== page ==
False Imprisonment

Standard

 by Dana Janine Diamond 

We ask for Mercy

extending forgiveness

like an old tree branch

bending toward the river,

leaves flowing by

currents confusing,

we know it’s our only  prospect

at getting to Grace.

We beg for clemency

agreeing that decency

is the salient, saving factor

in our long climb out

the chance we took

to escape from our own

little prisons,

we ran, we crawled,

we leaped, we sang,

unsure if the doors clanging

shut – would signal

our capture

or release.

At the break of day

the whispered question

“Do I regret…?”

“We’ll see…”

the non-committal response.

Breaking free

was a gambit

which didn’t work

as long as we really longed

to return

Lying awake at night

hearing the message

the echo of keys

the crush of the heart,

other sighs,

in this day,

the bar is set

just a little too wide

it’s all too effortless

to slip in and out

if I had known

how easily you would give me up

I would not have joined in

this fickle crime.

I read random books

eat tasteless food

whether it’s raining

or hot as hell

outside

I am here

remembering the sound of you,

the catch in your voice,

like the turn of the tumbler

the whoosh

of the picked lock

I am here

waiting inside.

My cells

carry the memory

of screams and howls

and mass cheers

for public tortures and executions

for bodies twisted into hideous shapes

for emaciated sticks passing for human beings

for burned homes and gassed bodies

for uniformed men torching

our place of worship, our stores,

our books.

stealing silver and jewels,

terrorizing our children and mothers,

taking our boys to drown

tearing apart families

just as easily as limbs

scattering us to the winds

and ashes.

I can smell the stench of charred skin

feel the pain of the missing layer,

the scars of sin.

There is a Jewish proverb,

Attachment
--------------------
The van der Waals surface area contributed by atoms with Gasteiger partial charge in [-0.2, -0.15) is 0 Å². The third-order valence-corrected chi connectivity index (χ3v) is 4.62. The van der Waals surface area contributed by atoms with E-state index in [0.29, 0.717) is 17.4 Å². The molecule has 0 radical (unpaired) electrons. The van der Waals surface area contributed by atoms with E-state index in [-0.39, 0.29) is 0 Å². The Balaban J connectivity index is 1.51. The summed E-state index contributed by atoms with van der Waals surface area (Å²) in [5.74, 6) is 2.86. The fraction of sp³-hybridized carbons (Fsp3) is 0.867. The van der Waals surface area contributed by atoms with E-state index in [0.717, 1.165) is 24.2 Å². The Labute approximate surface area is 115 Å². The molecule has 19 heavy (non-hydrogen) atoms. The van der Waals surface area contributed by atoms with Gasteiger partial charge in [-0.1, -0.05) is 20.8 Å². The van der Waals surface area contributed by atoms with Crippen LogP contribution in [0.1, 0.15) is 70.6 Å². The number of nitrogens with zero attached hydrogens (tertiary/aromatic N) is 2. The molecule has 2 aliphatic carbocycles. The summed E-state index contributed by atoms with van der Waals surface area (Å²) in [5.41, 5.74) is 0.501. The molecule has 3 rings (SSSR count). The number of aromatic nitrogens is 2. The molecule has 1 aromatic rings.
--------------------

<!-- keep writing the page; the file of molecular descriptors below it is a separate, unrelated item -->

“What soap is to the body,

tears are for the soul.”

Shower, shower, shower.

Oh, my G-d, I cry out to you,

you have given me a gifted life,

a life of privilege

I have always known who I am

when I was interrupted

on a busy street, on a busy, cold day,

from walking a quick pace toward my neighborhood,

wearing my grandmother’s fur coat,

over (my own) mini-dress and fishnets,

I was asked,

“Excuse me, are you Jewish?”

I came to a standstill.

Strangers rushed past

as we stood on the sidewalk,

facing each other,

no one seemed to spare us a glance,

or paused to witness

the internal commotion.

“What’s it to you?” I sassed.

“The Rebbe wants to wish you

a Happy Chanukah!”

and with that, this young rabbi,

in black hat and garb,

whisked out a black rectangular box,

with a gold tin menorah inside.

I could not and did not hide my delight.

I rushed on, looking forward

to the nights ahead

of fierce light.

How fortunate my life is,

that I am handed a tin, gold menorah,

not a tin, gold Star of David.

Yet years would pass,

‘til I would find my way home.

It’s been ages

since I first embraced You.

been loved and teased,

held peals of laughter in my palms,

been gathered up in warm arms,

if I listen to the soft persuasion

of beguiling voices,

it is my freedom

that opens the door

to this false prison.

Still, even moving sideways

lying down, hiding, writing,

talking, we stumble forward praying,

getting to Grace.

So far, my heart beats strong,

resisting beatings and broken bones,

nerve damage,

all inclement weather.

I do not give up on You,

You do not give up on me.

COPYRIGHT 2011 Dana Janine Diamond  ALL RIGHTS RESERVED. See Copyright Notice pertaining to thejewishpoetess.wordpress.com

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